Dry Brush Technique:
Dry brush is a painting technique in which a paint brush that is relatively dry, but still holds paint, is used. Load is applied to a dry support such as paper or primed canvas. The resulting brush strokes have a characteristic scratchy look that lacks the smooth appearance that washes or blended paint commonly have. The dry brush technique can be achieved with both water-based and oil-based media.
With water-based media, the brush should be dry or squeezed dry of all water. The brush should then be loaded with paint that is thick and not diluted with water. The loaded brush should then be applied on top of the previous dry layer.
In fine art, the Italian word ‘Impasto’ (dough or paste) denotes a painting technique in which undiluted paint is applied thickly, (like toothpaste), onto the canvas or panel (often with a palette knife) that it stands out from the surface.
When using this impasto technique, the artist often mixes paint on the canvas itself to achieve the required color. Oil painting is most suited to the impasto method, due to the viscosity of oils, their thickness and slow drying time, although acrylic paint can also be used for the impasto style.
Advantages of Impasto:
- First, its raised surface causes light to be reflected in new ways that the artist can control. It was used frequently to mimic the broken-textured quality of highlights – that is, the surfaces of objects that are struck by an intense light.
- Second, expressionists (notably Van Gogh) used impasto to convey feelings and emotion.
- Third, impasto can convey a three dimensional impression. Baroque painters like Rembrandt, Hals and Velazquez used minutely and painstakingly worked impasto’s to depict lined or wrinkled skin, folds in robes, or the glint of jewelry.
- Lastly, the rough texture can draw attention to certain points or aspects of a composition.
Famous Artists that used Impasto:
Modern exponents from the eras of Impressionism (c. 1870-80), Expressionism(c.1905-30), Abstract Expressionism (c.1948-60), Neo-Expressionism and other styles of contemporary art have frequently resorted to impasto-ed paint to achieve specific effects.
The impasto-ed paint on Auerbach’s paintings, in particular, can be as thick as a bread crust. Since then, impasto or any similar method of applying thick layers of pigment paste to a canvas have become a staple technique of abstract and semi-figurative art.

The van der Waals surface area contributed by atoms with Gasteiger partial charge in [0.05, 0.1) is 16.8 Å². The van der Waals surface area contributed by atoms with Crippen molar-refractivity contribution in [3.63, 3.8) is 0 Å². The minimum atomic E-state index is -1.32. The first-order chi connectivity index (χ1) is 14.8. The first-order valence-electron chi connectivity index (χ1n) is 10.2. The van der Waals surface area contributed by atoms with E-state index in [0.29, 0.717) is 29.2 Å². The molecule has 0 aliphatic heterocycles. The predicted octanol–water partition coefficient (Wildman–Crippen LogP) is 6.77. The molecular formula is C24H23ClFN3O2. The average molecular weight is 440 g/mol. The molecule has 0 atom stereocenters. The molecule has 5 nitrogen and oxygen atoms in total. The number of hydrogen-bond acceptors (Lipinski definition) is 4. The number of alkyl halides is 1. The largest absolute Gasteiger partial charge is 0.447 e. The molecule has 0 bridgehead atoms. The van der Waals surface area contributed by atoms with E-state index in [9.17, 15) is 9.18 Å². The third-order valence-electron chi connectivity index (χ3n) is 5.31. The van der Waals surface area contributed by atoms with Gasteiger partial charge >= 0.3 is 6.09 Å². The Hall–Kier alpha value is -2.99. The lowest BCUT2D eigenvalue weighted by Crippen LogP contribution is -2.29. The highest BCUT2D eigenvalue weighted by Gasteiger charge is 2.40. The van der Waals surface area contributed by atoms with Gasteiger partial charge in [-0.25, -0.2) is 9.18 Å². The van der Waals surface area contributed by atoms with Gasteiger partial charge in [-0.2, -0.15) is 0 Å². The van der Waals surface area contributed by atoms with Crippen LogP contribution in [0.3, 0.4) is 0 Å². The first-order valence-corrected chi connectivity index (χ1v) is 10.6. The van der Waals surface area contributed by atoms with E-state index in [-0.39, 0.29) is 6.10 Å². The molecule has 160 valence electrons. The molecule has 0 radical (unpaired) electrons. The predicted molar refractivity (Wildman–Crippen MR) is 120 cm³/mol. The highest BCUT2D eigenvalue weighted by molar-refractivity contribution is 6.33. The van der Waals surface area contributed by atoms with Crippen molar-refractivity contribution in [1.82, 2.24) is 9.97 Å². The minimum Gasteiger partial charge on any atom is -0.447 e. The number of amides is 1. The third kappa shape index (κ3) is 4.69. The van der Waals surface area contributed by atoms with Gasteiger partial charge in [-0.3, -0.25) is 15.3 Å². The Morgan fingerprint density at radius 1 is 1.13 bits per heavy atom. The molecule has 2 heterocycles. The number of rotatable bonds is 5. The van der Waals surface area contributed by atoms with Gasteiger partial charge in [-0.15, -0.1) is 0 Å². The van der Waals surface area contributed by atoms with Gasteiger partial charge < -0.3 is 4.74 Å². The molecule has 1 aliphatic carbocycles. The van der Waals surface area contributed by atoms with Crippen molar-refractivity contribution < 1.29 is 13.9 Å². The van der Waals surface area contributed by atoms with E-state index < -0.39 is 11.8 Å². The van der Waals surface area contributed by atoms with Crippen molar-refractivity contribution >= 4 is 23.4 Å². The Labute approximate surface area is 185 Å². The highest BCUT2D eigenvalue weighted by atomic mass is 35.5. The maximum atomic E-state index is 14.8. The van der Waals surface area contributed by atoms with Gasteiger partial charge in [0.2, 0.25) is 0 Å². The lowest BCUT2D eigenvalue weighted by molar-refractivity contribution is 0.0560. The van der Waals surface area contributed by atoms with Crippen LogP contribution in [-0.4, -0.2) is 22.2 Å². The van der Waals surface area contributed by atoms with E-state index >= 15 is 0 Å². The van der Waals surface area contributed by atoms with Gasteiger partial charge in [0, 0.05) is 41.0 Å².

Other famous artists known for their impasto-ed paintings include: the ‘Action Painter’ Jackson Pollock, the French Impressionist Pierre-Auguste Renoir, and the Expressionist Vincent Van Gogh.
How to use the Impasto Technique:
- Impasto can be applied with a brush or palette knife. The paint itself can be used straight from the tube, or diluted, to make it malleable yet thick enough to stand upright.
- When thick layers of pigment are left to dry slowly, wrinkling or cracking of the paint film may occur. To avoid this, use a fast-drying alkyd medium or one specially designed for impasto work. These mediums thicken the paint without changing its color, expedite the drying process and make the paint go further.
- Excessively oily paint usually makes it awkward to achieve highly textured impasto brushstrokes. In such a case, squeeze the paint onto absorbent paper and leave it for a few minutes. The paper will absorb the surplus oil lending the paint a stiffer consistency.
- Flat bristle or synthetic brushes are ideal for impasto work, because they hold a lot of paint. Load your brush with plenty of color and dab it onto the canvas, working the brush in all directions, thus creating a sculptural texture.
- For extra texture, mix sand and sawdust with oil paint to create a highly impasto-ed surface.
- You can also make expressive marks by scratching (called Sgrafitto), into the wet paint with a palette knife, the end of a brush handle or any sharp tool.
- If your oil painting becomes clogged with too much paint, the surplus can be removed when still wet by a technique known as ‘tonking‘. Simply place a sheet of newspaper, toilet-tissue or other absorbent paper, onto the overloaded area and gently smooth with the back of your hand. Then peel off the paper, lifting the excess paint with it.
- Once your impasto-ed layer is completely dry, you can glaze over it with a thin film of paint mixed with a glaze medium.
- However, in order to prevent cracking, the glaze medium must contain more oil than the layers underneath.